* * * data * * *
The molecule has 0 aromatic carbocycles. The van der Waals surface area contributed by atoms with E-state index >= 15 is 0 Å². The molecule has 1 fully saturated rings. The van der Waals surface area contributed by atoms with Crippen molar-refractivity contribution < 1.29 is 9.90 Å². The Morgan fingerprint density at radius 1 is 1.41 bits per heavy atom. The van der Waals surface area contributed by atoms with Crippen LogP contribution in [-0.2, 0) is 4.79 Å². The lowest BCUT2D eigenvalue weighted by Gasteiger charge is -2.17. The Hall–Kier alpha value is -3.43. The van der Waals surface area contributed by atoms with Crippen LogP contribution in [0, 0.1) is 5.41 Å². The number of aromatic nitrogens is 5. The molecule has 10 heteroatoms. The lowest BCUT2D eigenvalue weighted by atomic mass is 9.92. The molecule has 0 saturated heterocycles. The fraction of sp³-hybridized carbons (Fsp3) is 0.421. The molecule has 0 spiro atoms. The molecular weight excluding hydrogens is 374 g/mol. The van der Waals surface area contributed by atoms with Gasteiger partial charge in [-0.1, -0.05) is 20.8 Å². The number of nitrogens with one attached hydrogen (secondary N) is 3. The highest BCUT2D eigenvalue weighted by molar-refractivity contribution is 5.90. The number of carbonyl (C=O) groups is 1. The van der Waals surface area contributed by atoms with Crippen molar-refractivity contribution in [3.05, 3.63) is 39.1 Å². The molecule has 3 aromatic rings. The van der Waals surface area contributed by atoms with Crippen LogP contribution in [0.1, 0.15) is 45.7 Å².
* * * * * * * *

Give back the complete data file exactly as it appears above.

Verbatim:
The molecule has 0 aromatic carbocycles. The van der Waals surface area contributed by atoms with E-state index >= 15 is 0 Å². The molecule has 1 fully saturated rings. The van der Waals surface area contributed by atoms with Crippen molar-refractivity contribution < 1.29 is 9.90 Å². The Morgan fingerprint density at radius 1 is 1.41 bits per heavy atom. The van der Waals surface area contributed by atoms with Crippen LogP contribution in [-0.2, 0) is 4.79 Å². The lowest BCUT2D eigenvalue weighted by Gasteiger charge is -2.17. The Hall–Kier alpha value is -3.43. The van der Waals surface area contributed by atoms with Crippen LogP contribution in [0, 0.1) is 5.41 Å². The number of aromatic nitrogens is 5. The molecule has 10 heteroatoms. The lowest BCUT2D eigenvalue weighted by atomic mass is 9.92. The molecule has 0 saturated heterocycles. The fraction of sp³-hybridized carbons (Fsp3) is 0.421. The molecule has 0 spiro atoms. The molecular weight excluding hydrogens is 374 g/mol. The van der Waals surface area contributed by atoms with Gasteiger partial charge in [-0.1, -0.05) is 20.8 Å². The number of nitrogens with one attached hydrogen (secondary N) is 3. The highest BCUT2D eigenvalue weighted by molar-refractivity contribution is 5.90. The number of carbonyl (C=O) groups is 1. The van der Waals surface area contributed by atoms with Crippen molar-refractivity contribution in [3.05, 3.63) is 39.1 Å². The molecule has 3 aromatic rings. The van der Waals surface area contributed by atoms with Crippen LogP contribution in [0.1, 0.15) is 45.7 Å².